Streaks don’t work well with human nature. It must be something in our DNA. We say streaks are meant to be broken, and we treat them that way.
The narrative about any streak—in sports or otherwise—is always the same. It starts out as a nice storyline, then pressure mounts and people watch in awe as the number climbs and climbs until it inevitably ends.
This seems rational to us. Something in our minds tells us that any impressive streak is about to end, even as we’re immersed in it. At some point, we cease living in the moment and realize what’s happening, and that’s when streaks are broken.
There’s a famous biblical story about Jesus’ disciples crossing the sea in a boat when strong winds begin to toss the boat around, making the journey more perilous. While the passengers are trying to keep the boat afloat and on course, they see Jesus walking toward them on top of the water.
One of the disciples, Peter, asks Jesus to let him walk out toward him on top of the water to prove he wasn’t a ghost. Jesus obliges, and Peter steps out of the boat and walks toward Jesus. As Peter approaches Jesus, his mind starts to focus on the wind and he becomes afraid. Once fear hits his spirit, he begins to sink until Jesus reaches out his hand to rescue him from drowning.
I’ve heard that story a million times over my lifetime, but recently this thought has occurred to me: How many steps did Peter take before the full realization of what he was doing hit him? How long was he “in the zone” before reality set in?
A couple of weeks ago, I was in the practice gym at Littlejohn Coliseum waiting to play pickup basketball at lunch. As another game was going on, I began shooting free throws. At one point, I hit seven or eight in a row, and immediately my mindset changed.
See, I know that I make about 75 or 80 percent of my free throws. That’s what I’ve done forever. My rational mind recognizes that, so when I get to seven or eight, my mindset goes from “Make this free throw” to “I’m probably due to miss one soon” unless I’m totally immersed in my process.
I wasn’t immersed. I missed the next one.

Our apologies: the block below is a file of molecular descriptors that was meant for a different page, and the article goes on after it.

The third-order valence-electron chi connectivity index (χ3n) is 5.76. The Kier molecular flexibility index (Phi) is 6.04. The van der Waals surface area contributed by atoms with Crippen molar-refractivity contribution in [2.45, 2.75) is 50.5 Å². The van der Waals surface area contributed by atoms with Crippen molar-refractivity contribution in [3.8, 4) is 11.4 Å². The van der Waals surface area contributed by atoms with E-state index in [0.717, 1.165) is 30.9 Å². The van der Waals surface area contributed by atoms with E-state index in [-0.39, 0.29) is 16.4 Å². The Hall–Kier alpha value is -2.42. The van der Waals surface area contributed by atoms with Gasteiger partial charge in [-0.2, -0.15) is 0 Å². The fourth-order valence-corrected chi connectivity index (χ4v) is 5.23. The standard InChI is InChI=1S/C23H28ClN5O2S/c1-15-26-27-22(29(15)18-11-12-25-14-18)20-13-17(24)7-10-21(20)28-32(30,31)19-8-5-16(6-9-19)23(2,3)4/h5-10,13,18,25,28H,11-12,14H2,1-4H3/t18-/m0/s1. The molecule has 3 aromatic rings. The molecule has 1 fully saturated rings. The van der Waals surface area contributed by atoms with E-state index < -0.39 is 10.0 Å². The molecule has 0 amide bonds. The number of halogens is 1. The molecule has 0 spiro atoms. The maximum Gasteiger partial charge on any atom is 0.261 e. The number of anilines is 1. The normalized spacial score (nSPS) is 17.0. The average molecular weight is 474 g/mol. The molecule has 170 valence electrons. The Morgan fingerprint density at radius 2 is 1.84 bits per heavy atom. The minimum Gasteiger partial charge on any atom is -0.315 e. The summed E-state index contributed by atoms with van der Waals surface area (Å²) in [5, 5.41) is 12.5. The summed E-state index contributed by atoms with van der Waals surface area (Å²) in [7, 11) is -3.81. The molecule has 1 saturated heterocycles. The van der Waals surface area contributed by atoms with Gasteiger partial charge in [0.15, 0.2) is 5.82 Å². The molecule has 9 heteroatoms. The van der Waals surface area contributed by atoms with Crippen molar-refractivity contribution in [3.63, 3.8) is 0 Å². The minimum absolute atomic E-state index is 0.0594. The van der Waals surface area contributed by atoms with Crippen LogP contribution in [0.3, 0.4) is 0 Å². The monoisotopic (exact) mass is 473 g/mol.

A factory or construction site might have a sign that reads “We have worked ____ days without an accident” (or something similar) somewhere on the premises. We glorify that number and work in pursuit of the next one, but if it gets too high, we tend to assume a mistake will soon reset it back to zero.
That’s what makes Clemson football’s consistency so impressive. Until last Saturday’s loss to Pittsburgh, there were streaks long overdue to be broken that had continued for several seasons. Predictability existed where the presence of college students would seem to lend itself to the unpredictable.
The streaks that ended Saturday were remarkable. 44 straight wins against unranked teams, 23 straight wins in regular season games, 21 straight wins at home, 15 straight wins against ACC teams, 9 straight wins in 2016—all of those streaks were reset by the Panthers.
Human nature says each of those streaks should have ended before they did. Call it the law of averages. Call it regression to the mean. Call it whatever. It still doesn’t make sense to do what Clemson has done.
It is virtually impossible to keep a group of people as focused on the task at hand as Clemson football has been. Over the past few seasons, there have been very few moments where wandering minds within the program have let the big picture distract from the task at hand. Each day, each game or practice, each play truly has been the most important thing more often than not.
Some streaks remain, but many have been reset back to zero heading into this week’s game at Wake Forest. In some ways, that can be a freeing thing. The pressures of keeping all those streaks alive disappear, leaving only the game itself as the focal point.
Losing is never fun. It stinks in the moment, and it’s always challenging to respond. Still, erasing big numbers and writing a “0” up on that proverbial white board might be the best thing for Clemson right now. It shouldn’t take long to find out the answer in Winston-Salem on Saturday night.